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BC Conservation Foundation is pleased to announce that it has been awarded a grant from the BC Conservation & Biodiversity Awards to support its tire wear toxin (TWT) research project. This project aims to tackle the presence and impact of N-(1,3-dimethylbutyl)-N-phenyl-p-phenylenediamine-quinone, commonly known as 6-PPD Quinone (6-PPDQ) in roadway runoff, which has been identified as the cause of 'urban run-off mortality syndrome' in various salmonid species, including Chinook, Coho, and Steelhead/Rainbow trout.

David Hendrickson, Executive Director of the BC Conservation Foundation, emphasized the urgency of addressing the issue: "In 2020, the discovery of 6-PPDQ in roadway runoff raised significant concerns for the health of our waterways and the species that rely on them. These toxic tire wear particles, released continuously into the environment, have toxicological relevance at sub-parts-per-billion levels. Waterways adjacent to roadways - especially those vulnerable to direct runoff flow such as bridges and storm drains - are at risk."

To determine the presence and concentration of 6-PPDQ, BC Conservation Foundation is undertaking a comprehensive sampling effort in streams along the East Coast Vancouver Island. The sampling procedures, developed in 2022, will be conducted with the assistance of volunteers from local First Nations and stewardship groups. Their involvement will enhance the ability to capture the presence of 6-PPDQ during rain events, a critical factor in the toxin's release into waterways.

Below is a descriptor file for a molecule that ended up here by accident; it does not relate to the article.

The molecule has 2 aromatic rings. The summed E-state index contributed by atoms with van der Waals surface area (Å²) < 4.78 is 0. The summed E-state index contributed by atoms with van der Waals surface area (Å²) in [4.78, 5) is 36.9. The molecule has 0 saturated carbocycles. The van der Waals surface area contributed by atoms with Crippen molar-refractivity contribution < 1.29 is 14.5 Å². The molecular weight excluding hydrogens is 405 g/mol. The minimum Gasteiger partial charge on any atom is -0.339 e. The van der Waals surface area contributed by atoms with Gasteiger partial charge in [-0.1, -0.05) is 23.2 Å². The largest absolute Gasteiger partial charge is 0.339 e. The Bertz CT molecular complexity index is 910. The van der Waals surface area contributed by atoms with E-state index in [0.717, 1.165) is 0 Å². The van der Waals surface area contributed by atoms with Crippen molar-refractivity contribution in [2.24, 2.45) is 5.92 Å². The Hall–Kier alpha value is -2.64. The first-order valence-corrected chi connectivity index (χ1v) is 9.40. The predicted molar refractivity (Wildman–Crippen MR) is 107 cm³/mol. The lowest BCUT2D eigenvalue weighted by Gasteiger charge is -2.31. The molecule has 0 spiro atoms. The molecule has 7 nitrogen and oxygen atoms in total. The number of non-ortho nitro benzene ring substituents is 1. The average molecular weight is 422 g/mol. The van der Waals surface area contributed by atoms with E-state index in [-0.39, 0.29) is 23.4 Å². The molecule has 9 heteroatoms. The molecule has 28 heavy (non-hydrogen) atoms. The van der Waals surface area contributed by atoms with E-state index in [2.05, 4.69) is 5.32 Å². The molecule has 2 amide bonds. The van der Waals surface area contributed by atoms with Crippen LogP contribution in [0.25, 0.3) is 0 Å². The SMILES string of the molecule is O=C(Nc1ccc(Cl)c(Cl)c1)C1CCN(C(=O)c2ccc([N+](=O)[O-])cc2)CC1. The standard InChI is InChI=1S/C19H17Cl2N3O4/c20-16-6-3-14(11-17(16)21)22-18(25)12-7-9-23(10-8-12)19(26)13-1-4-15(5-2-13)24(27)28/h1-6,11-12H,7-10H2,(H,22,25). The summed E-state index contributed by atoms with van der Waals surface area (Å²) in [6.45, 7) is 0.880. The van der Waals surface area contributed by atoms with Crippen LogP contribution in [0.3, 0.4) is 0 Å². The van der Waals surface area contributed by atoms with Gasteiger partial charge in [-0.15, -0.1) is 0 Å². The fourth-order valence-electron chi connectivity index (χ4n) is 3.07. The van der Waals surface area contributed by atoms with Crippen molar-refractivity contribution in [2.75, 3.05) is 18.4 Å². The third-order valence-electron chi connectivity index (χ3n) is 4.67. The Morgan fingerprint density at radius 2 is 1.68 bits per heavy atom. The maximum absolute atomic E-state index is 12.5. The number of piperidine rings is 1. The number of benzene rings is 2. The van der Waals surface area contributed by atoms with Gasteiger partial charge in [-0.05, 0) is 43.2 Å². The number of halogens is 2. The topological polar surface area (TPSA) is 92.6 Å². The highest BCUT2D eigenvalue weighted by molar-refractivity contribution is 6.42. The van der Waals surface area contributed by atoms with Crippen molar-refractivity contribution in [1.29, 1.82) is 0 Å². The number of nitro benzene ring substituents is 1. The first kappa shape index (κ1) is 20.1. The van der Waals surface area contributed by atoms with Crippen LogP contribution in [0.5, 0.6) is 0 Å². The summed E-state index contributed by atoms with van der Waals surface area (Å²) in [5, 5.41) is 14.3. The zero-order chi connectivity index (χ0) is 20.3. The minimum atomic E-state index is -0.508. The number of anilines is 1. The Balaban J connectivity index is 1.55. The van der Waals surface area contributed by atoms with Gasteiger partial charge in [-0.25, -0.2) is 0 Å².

Volunteers will opportunistically sample up to 10 rain events, measuring five millimeters or greater following a minimum of 48 hours of dry weather, at over 30 sample locations from Campbell River south to Victoria. The number of rain events captured will depend on the prevailing weather conditions throughout the year.

"The long-term expected outcomes of this project are multi-fold," stated Hendrickson. "Firstly, we aim to identify hotspots of 6-PPDQ contamination. Secondly, in collaboration with Vancouver Island University, we seek to develop a rapid, cost-effective method of analysis to further our understanding of this issue. Additionally, we plan to test and implement green infrastructure solutions, such as rain gardens, at hotspot sites to reduce the input of 6-PPDQ during rain events. We plan to share our results with municipalities, tire companies, and the general public to raise awareness and foster support for systemic changes in tire production and infrastructure design."

The focus of the project's first year will be on producing an interactive map depicting the sample results.

BC Conservation Foundation extends its gratitude to the BC Conservation & Biodiversity Awards for their generous support in funding this vital research project. By addressing the tire wear toxin issue, the Foundation remains steadfast in its commitment to safeguarding the health of our waterways and protecting the species that rely on them.